In 2013, while constructing a road on campus at the University of Mississippi in Jackson, workers uncovered sixty-six previously uncharted coffins. Work stopped to allow their removal to the university’s archeology center and the administration considered the matter closed. Then in 2014, during construction of a parking garage, approximately two thousand additional coffins were identified using ground penetrating radar; and the university realized it had a much larger issue on its hands. Now, three years later, the university administration believes it has finally discovered the scope of the bodies buried on campus after a larger radar investigation identified more than 7,000 coffins buried in twenty acres of land. Where did the bodies come from and how will the university deal with so many dead?
The source of the bodies is clearly based in the history of the area—the site was the location for the Mississippi State Lunatic Asylum, later called the Insane Hospital, which opened in 1855 and functioned until its closure in 1935. That hospital was later torn down to allow for the building of the current University of Mississippi Medical Center. People suffering from mental illnesses such as depression and schizophrenia were sent to live at the asylum where they could be treated as medical knowledge of the time dictated. Thousands died while still in the care of the state, and if their bodies were not claimed by family, they were buried in unmarked graves to the east of the asylum. The hospital kept records, and while some still remain, many are lost to history. While hand-drawn maps from the nineteenth century suggested the possible location of the cemetery, they did not indicate the scale—so the sheer size of the cemetery was a surprise to the university administration.
While the university is thrilled with the archeological and forensic treasure trove, practicalities must be considered. The cost of excavating over 7,000 coffins and reburying the remains is immense—an initial estimate placed it around $21,000,000 (approximately $3,000 per body). But the university plans to do the excavations in-house with their own Department of Anthropology, bringing the cost down to just over $3,000,000 over eight years. They intend to open a memorial and a new visitor center to highlight the history of the asylum, institutionalization, and healthcare in the pre-modern period. There are also plans to open a lab to study the remains.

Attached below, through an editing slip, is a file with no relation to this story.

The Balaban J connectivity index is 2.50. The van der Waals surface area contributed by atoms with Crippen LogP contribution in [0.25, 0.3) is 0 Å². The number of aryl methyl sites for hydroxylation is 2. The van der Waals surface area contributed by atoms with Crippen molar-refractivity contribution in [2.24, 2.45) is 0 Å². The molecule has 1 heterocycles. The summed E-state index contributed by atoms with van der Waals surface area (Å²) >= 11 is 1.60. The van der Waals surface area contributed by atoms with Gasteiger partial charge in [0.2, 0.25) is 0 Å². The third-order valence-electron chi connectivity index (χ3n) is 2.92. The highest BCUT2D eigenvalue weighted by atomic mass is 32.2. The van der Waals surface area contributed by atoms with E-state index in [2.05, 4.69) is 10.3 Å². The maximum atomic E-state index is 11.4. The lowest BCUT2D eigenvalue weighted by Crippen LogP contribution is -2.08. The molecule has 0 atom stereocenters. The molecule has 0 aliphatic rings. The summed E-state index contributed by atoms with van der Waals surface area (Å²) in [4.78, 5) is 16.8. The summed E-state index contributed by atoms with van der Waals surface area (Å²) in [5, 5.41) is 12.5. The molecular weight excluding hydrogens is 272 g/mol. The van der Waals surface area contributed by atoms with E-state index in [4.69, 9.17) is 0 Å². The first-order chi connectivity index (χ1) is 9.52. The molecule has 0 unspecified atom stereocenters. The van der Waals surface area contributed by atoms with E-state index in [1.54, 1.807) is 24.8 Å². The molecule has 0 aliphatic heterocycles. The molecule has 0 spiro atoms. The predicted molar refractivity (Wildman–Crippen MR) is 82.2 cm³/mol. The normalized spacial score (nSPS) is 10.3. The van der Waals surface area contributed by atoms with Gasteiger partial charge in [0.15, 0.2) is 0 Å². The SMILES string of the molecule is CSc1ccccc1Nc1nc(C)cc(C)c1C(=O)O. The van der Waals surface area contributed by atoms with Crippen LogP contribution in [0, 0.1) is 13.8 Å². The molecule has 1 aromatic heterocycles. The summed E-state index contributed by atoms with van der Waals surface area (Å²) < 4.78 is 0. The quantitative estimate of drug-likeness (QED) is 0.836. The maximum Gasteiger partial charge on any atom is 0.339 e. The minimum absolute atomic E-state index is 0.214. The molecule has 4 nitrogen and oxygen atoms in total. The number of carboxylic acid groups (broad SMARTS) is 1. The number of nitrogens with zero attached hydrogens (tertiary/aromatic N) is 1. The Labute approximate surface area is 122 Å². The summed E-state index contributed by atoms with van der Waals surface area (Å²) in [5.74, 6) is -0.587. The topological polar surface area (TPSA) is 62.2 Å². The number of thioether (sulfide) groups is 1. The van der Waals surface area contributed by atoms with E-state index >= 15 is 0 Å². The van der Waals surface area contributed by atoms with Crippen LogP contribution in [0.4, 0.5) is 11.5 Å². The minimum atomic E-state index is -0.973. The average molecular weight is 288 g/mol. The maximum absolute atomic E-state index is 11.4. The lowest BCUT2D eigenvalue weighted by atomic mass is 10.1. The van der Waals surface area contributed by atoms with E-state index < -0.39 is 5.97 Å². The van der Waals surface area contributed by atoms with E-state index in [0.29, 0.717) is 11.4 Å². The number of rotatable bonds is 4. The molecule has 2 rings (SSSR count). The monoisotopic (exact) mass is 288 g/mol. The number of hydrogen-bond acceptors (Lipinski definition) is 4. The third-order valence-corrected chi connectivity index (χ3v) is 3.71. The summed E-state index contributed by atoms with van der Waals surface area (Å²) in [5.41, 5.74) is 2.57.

Researchers hope to shed light on the institution itself and their methods of treating mental illness. Previous to the asylum, those suffering from mental illness were often jailed or kept prisoner in attics. Life in the asylum was likely not much easier, and the institution’s nineteenth century death rate averaged over twenty percent each year. Despite this, its population soared by 1900%—from approximately 300 patients in the late nineteenth century to the early twentieth century when it housed 6000 patients at its zenith. When the hospital closed, the patients were relocated to the state hospital in Whitfield, which is still open today.
There is a lot of personal interest within this discovery as well. Mental illness was so stigmatized in the past that suffering relatives simply ‘disappeared’ when they were shipped off to facilities such as the Mississippi State Lunatic Asylum. Within the local community there is a movement for possible descendants to donate DNA for comparison to the DNA of the remains in hopes of finding some of their own past.
Photo credit: University of Mississippi Medical Center